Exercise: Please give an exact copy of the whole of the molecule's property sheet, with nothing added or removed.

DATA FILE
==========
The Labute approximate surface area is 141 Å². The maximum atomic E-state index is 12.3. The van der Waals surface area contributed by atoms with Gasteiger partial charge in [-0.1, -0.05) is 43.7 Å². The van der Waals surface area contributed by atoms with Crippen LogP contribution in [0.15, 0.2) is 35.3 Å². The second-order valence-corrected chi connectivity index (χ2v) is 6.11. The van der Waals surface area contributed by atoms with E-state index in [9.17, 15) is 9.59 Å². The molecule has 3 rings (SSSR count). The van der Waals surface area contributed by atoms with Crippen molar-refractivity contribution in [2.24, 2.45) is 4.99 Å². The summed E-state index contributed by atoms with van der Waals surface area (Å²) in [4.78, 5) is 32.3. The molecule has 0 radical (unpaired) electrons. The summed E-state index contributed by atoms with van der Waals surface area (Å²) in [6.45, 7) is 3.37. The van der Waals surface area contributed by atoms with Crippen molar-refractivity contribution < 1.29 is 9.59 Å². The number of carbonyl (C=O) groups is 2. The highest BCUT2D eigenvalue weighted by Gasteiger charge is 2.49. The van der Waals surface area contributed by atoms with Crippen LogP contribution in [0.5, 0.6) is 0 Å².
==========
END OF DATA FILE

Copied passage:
The Labute approximate surface area is 141 Å². The maximum atomic E-state index is 12.3. The van der Waals surface area contributed by atoms with Gasteiger partial charge in [-0.1, -0.05) is 43.7 Å². The van der Waals surface area contributed by atoms with Crippen LogP contribution in [0.15, 0.2) is 35.3 Å². The second-order valence-corrected chi connectivity index (χ2v) is 6.11. The van der Waals surface area contributed by atoms with E-state index in [9.17, 15) is 9.59 Å². The molecule has 3 rings (SSSR count). The van der Waals surface area contributed by atoms with Crippen molar-refractivity contribution in [2.24, 2.45) is 4.99 Å². The summed E-state index contributed by atoms with van der Waals surface area (Å²) in [4.78, 5) is 32.3. The molecule has 0 radical (unpaired) electrons. The summed E-state index contributed by atoms with van der Waals surface area (Å²) in [6.45, 7) is 3.37. The van der Waals surface area contributed by atoms with Crippen molar-refractivity contribution < 1.29 is 9.59 Å². The number of carbonyl (C=O) groups is 2. The highest BCUT2D eigenvalue weighted by Gasteiger charge is 2.49. The van der Waals surface area contributed by atoms with Crippen LogP contribution in [0.5, 0.6) is 0 Å².